Kingfisher revealed last week that Rugby Football Union chairman Andy Cosslett was entering the scrum as a substitute for long-standing chairman Daniel Bernard.
Cosslett, who joins the international home improvement firm next month as non-executive director and chairman designate, has spent 30 years on the corporate ladder, spanning a cocktail of industries.
His career includes long stints at FMCG giants Unilever and Cadbury Schweppes, six years as the boss of InterContinental Hotels and three years running gym chain Fitness First.
But Cosslett – aged 61 – also has a lifelong association with rugby, having played the sport since he was a child.
“I was a rugby man before I was a businessman,” he said in an England Rugby video ‘Introducing Andy Cosslett’.
He joined the RFU board in 2012, served as chairman of the organising committee of the 2015 Rugby World Cup and became chairman last October.
According to RugbyPaper columnist Nick Cain, Cosslett’s “stock rocketed” after he was appointed chairman of England Rugby 2015 because the tournament was “a roaring success, with sold-out stadiums and record profits estimated at £50m for the RFU”.
Will Cosslett’s winning run continue as Kingfisher presses ahead with its transformation plan that aims to turn the global business into a one-size-fits-all home improvement destination?
Playing the field
With reams of experience in international business, a degree in economics and a Masters in European politics from the University of Manchester, Cosslett has many strings to his bow.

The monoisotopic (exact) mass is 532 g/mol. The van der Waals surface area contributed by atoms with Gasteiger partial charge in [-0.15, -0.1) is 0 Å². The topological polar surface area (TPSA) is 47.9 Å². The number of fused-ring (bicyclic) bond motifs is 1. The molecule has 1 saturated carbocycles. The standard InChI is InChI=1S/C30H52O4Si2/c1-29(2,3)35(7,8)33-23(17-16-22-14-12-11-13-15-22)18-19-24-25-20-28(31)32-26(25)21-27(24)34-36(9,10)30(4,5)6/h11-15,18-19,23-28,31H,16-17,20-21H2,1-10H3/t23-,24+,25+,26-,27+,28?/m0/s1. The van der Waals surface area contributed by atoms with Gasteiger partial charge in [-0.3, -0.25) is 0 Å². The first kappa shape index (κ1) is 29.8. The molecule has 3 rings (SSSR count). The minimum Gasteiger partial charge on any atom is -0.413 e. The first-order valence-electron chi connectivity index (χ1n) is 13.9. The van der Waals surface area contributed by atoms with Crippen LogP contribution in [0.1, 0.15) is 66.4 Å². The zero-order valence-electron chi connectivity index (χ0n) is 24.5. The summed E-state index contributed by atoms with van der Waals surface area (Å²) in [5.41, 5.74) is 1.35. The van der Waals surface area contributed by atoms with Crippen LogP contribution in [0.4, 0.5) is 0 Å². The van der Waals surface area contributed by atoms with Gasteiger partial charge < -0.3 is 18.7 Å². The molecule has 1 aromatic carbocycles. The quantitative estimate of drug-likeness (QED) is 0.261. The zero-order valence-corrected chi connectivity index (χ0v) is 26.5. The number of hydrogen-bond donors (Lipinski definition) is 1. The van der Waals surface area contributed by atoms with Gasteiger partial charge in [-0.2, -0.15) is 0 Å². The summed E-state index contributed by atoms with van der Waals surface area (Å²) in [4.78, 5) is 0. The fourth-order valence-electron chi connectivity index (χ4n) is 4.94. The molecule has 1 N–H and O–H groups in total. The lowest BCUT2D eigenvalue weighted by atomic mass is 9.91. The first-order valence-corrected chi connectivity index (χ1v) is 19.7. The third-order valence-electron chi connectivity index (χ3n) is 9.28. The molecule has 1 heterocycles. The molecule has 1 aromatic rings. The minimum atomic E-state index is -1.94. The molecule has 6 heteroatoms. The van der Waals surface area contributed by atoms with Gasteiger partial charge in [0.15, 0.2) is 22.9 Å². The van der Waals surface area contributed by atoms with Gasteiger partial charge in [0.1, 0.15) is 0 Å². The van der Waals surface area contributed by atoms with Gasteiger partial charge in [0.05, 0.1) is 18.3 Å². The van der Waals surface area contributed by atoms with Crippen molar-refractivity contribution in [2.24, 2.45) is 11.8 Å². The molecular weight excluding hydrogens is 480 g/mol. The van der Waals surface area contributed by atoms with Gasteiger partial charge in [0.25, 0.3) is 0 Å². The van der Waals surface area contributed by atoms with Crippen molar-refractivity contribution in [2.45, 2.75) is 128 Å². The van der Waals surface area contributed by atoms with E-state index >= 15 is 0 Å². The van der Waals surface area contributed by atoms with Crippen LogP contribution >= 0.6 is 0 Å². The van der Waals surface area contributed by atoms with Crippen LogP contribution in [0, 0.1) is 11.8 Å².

Cosslett, from Richmond, London – a stone’s throw from Twickenham – is also an operating partner for Advent International and a trustee of children’s hospice charity Shooting Star Chase.
He might not have spent any time working in the retail scrum, however, Cosslett has a solid grasp on the big picture and is thought to be a safe pair of hands as Kingfisher ploughs further into its five-year turnaround plan.
Cosslett’s breadth of experience has equipped him with weighty credentials.
As chief executive of InterContinental Hotels Group, he oversaw the launch of boutique hotel brand Hotel Indigo, drove the business’s expansion in China and managed the four-year relaunch of the Holiday Inn franchise.
And although he was only at the helm of Fitness First for three years, Cosslett is broadly credited with rescuing the gym chain from the brink of bankruptcy.
His tenure, which was defined by his focus on staff training and a redesign of the gym space, saw Fitness First discover a new lease of life as the chain struggled to remain relevant in a fast-changing market.
Although there’s a fair amount of heavy lifting to be done at the DIY firm, his role at Kingfisher will see Cosslett embark on an entirely new challenge.
He joins the retail ruck as the home improvement firm lunges into the second phase of its overhaul, which includes improving digital systems and making in-store improvements across its international estate.
The rugby man will lead Kingfisher as it squares up to Australian rival Bunnings, which is busy rolling out stores in the UK, in a test that will reveal who will lift the DIY world cup.
1979 Joins Unilever as a trainee before becoming divisional marketing director
1990 Cadbury Schweppes marketing director, London
1998 Cadbury Schweppes Asia Pacific chief executive
2000 Cadbury Schweppes Great Britain and Ireland managing director
2005 InterContinental Hotels Group chief executive
2012 Fitness First chief executive
2012 Joined RFU board
2016 RFU chairman